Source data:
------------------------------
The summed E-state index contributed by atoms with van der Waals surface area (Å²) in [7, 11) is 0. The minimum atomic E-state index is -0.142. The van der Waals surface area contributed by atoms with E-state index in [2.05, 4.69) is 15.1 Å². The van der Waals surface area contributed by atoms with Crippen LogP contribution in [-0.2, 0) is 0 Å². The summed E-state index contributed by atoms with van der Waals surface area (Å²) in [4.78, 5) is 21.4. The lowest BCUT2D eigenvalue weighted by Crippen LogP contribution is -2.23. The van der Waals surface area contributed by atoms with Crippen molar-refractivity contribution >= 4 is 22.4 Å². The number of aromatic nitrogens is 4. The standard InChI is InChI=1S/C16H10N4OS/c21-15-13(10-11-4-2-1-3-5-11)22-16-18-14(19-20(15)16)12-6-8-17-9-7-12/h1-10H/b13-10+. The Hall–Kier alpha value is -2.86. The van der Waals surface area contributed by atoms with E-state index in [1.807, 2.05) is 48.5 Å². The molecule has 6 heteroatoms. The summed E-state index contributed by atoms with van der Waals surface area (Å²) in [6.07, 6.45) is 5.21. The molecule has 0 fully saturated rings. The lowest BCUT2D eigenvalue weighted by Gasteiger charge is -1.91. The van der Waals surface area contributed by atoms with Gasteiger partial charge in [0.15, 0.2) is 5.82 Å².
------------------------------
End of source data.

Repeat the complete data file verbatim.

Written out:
The summed E-state index contributed by atoms with van der Waals surface area (Å²) in [7, 11) is 0. The minimum atomic E-state index is -0.142. The van der Waals surface area contributed by atoms with E-state index in [2.05, 4.69) is 15.1 Å². The van der Waals surface area contributed by atoms with Crippen LogP contribution in [-0.2, 0) is 0 Å². The summed E-state index contributed by atoms with van der Waals surface area (Å²) in [4.78, 5) is 21.4. The lowest BCUT2D eigenvalue weighted by Crippen LogP contribution is -2.23. The van der Waals surface area contributed by atoms with Crippen molar-refractivity contribution >= 4 is 22.4 Å². The number of aromatic nitrogens is 4. The standard InChI is InChI=1S/C16H10N4OS/c21-15-13(10-11-4-2-1-3-5-11)22-16-18-14(19-20(15)16)12-6-8-17-9-7-12/h1-10H/b13-10+. The Hall–Kier alpha value is -2.86. The van der Waals surface area contributed by atoms with E-state index in [1.807, 2.05) is 48.5 Å². The molecule has 6 heteroatoms. The summed E-state index contributed by atoms with van der Waals surface area (Å²) in [6.07, 6.45) is 5.21. The molecule has 0 fully saturated rings. The lowest BCUT2D eigenvalue weighted by Gasteiger charge is -1.91. The van der Waals surface area contributed by atoms with Gasteiger partial charge in [0.15, 0.2) is 5.82 Å².